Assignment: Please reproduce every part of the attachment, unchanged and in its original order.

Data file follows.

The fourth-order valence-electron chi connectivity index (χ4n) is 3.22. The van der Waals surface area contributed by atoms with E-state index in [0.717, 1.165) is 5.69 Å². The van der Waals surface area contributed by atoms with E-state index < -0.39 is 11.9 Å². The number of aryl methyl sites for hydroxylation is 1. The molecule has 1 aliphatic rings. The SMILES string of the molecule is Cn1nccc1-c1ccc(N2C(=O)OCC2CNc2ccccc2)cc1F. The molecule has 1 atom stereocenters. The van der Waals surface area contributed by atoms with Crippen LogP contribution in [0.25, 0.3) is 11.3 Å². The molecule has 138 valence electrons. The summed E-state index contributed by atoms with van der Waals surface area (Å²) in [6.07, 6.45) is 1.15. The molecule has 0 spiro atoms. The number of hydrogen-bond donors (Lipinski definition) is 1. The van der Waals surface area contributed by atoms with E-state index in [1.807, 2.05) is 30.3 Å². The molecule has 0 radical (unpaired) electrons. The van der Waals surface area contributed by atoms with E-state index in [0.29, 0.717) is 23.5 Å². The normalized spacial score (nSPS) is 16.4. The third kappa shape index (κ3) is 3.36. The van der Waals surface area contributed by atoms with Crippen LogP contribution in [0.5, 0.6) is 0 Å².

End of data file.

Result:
The fourth-order valence-electron chi connectivity index (χ4n) is 3.22. The van der Waals surface area contributed by atoms with E-state index in [0.717, 1.165) is 5.69 Å². The van der Waals surface area contributed by atoms with E-state index < -0.39 is 11.9 Å². The number of aryl methyl sites for hydroxylation is 1. The molecule has 1 aliphatic rings. The SMILES string of the molecule is Cn1nccc1-c1ccc(N2C(=O)OCC2CNc2ccccc2)cc1F. The molecule has 1 atom stereocenters. The van der Waals surface area contributed by atoms with Crippen LogP contribution in [0.25, 0.3) is 11.3 Å². The molecule has 138 valence electrons. The summed E-state index contributed by atoms with van der Waals surface area (Å²) in [6.07, 6.45) is 1.15. The molecule has 0 spiro atoms. The number of hydrogen-bond donors (Lipinski definition) is 1. The van der Waals surface area contributed by atoms with E-state index in [1.807, 2.05) is 30.3 Å². The molecule has 0 radical (unpaired) electrons. The van der Waals surface area contributed by atoms with E-state index in [0.29, 0.717) is 23.5 Å². The normalized spacial score (nSPS) is 16.4. The third kappa shape index (κ3) is 3.36. The van der Waals surface area contributed by atoms with Crippen LogP contribution in [0.5, 0.6) is 0 Å².